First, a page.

Jaramillo v. Hood, 93 N.M. 433, 601 P.2d 66 (1979)

Sept. 5, 1979 · Supreme Court of New Mexico · No. 12485
93 N.M. 433, 601 P.2d 66

601 P.2d 66

Beneranda JARAMILLO, Plaintiff-Appellant, v. Ann Wilcox HOOD, Defendant-Appellee.

No. 12485.

Supreme Court of New Mexico.

Sept. 5, 1979.

Rehearing Denied Sept. 24, 1979.

Toulouse, Krehbiel & DeLayo, Narciso Garcia, Jr., Albuquerque, for plaintiff-appellant.

Shaffer, Butt, Jones, Thornton & Dines, Jim Dines, Albuquerque, for defendant-appellee.


FEDERICI, Justice.

This case was certified to the Supreme Court pursuant to § 34-5-14(C)(2), N.M.S. A.1978 since it involved an issue of substantial public interest and the panel of the Court of Appeals to which the case had been assigned could not agree on a result. Three proposed opinions were submitted for review, adoption or modification. We adopt the result reached in the dissenting opinion written by Judge Sutin.

On May 20, 1977, plaintiff (appellant) sued defendant (appellee) for legal malpractice alleging that appellee was negligent in drafting a will for decedent as well as in seeing to its proper execution. Appellee moved to dismiss with prejudice and to strike allegations of the complaint. The trial court entered summary judgment for appellee on the ground that the action was barred by the applicable statute of limitations, § 37-1-4, N.M.S.A.1978. We affirm.

The following facts are undisputed. On April 28, 1967, appellee was employed by decedent to prepare a will in which appellant was named as a beneficiary. Appellant was also named executrix of decedent’s estate in the will. Decedent died on October 6, 1967, and the will was admitted to probate on November 22, 1967. In the probate proceeding, another attorney entered his appearance, as co-counsel with appellee, on behalf of appellant on January 22, 1968. On March 26, 1969, appellee withdrew as counsel for appellant and another law firm entered its appearance as counsel for appellant. The order admitting the will to probate was set aside nunc pro tunc on April 14, 1969. On August 2, 1971, still another law firm entered an appearance on behalf of appellant. The will was denied probate on May 28, 1974.

*434Appellant filed her complaint in the malpractice action on May 20, 1977. In entering summary judgment for appellee the court stated: “The matters set forth in the complaint were ascertainable and discoverable and should have been ascertained and discovered prior to May 19, 1973, therefore the statute of limitations had run prior to filing of the complaint.”

Appellant argues on appeal that her cause of action did not accrue until the will was denied probate on May 28, 1974, and therefore the four-year statute of limitations under § 37-1-4 had not run when she filed her action in May 1977. Appellee contends that the matters set forth in appellant’s complaint were ascertainable and discoverable and therefore appellant’s cause of action accrued more than four years prior to its filing.

The question of when a cause of action accrues against an attorney for malpractice is one of first impression in this jurisdiction. For cases discussing the question as to other professions see Spurlin v. Paul Brown Agency, Inc., 80 N.M. 306, 464 P.2d 963 (1969); Chisholm v. Scott, 86 N.M. 707, 526 P.2d 1300 (Ct.App.1974).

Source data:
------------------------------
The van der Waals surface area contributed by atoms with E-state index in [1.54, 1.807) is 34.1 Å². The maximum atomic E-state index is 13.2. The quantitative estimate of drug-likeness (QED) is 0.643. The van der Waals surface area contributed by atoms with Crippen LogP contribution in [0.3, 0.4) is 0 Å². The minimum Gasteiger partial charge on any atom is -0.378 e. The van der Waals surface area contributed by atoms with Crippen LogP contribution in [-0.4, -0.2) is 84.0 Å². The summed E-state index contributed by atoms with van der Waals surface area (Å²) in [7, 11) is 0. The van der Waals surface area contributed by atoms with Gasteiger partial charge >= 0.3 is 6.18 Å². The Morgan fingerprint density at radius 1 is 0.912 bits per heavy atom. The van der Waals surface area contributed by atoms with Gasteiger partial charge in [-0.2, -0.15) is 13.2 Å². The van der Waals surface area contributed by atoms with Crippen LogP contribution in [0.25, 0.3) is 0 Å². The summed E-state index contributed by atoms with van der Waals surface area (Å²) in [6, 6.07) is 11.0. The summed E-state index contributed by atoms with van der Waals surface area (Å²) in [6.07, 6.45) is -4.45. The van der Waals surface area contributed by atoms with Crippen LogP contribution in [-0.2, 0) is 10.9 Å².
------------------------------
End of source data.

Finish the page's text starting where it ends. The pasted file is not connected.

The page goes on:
The authorities from other jurisdictions and statements by authors and commentators sustain the rule that the cause of action accrues when actual loss or damage results; that is, the occurrence of damage or loss marks the beginning of the period when the statute of limitations begins to run. Budd v. Nixen, 6 Cal.3d 195, 98 Cal.Rptr. 849, 491 P.2d 433 (1971); W. Prosser, Law of Torts, § 30 at 143 (4th ed. 1971); Developments in the Law — Statutes of Limitations, 63 Harv.L.Rev. 1177, 1200-01 (1950).

There is also authority for the rule or damage results, the statute of limitations does not begin to run until the matters complained of are ascertainable and discoverable by the injured persons. See Neel v. Magana, Olney, Levy, Cathcart & Gelfand, 6 Cal.3d 176, 98 Cal.Rptr. 837, 491 P.2d 421 (1971).

The harm or damage in this case arose at the time the testatrix died. However, the cause of action did not accrue until the harm or damage was ascertainable or discoverable. In this case appellant was in a position to ascertain or discover the harm or damage to her as a result of the alleged defect in the execution of the decedent’s will each time she changed attorneys, and also at the time the court set aside the order admitting the will to probate. On January 22, 1968, an attorney entered an appearance as co-counsel, with appellee, for appellant. On March 26, 1969, appellant again changed attorneys in the probate proceeding. On April 14, 1969, the order admitting the will to probate was set aside. On August 2, 1971, another law firm entered an appearance in the probate proceeding.

If appellant had a cause of action against appellee it was ascertainable or discoverable more than four years before she filed her complaint in this action. Therefore, the four year statute of limitations provided for in § 37-1-4 had elapsed and appellant’s complaint was properly dismissed.

The judgment of the trial court is affirmed.


SOSA, C. J., and FELTER, J., concur.

EASLEY and PAYNE, JJ., dissenting.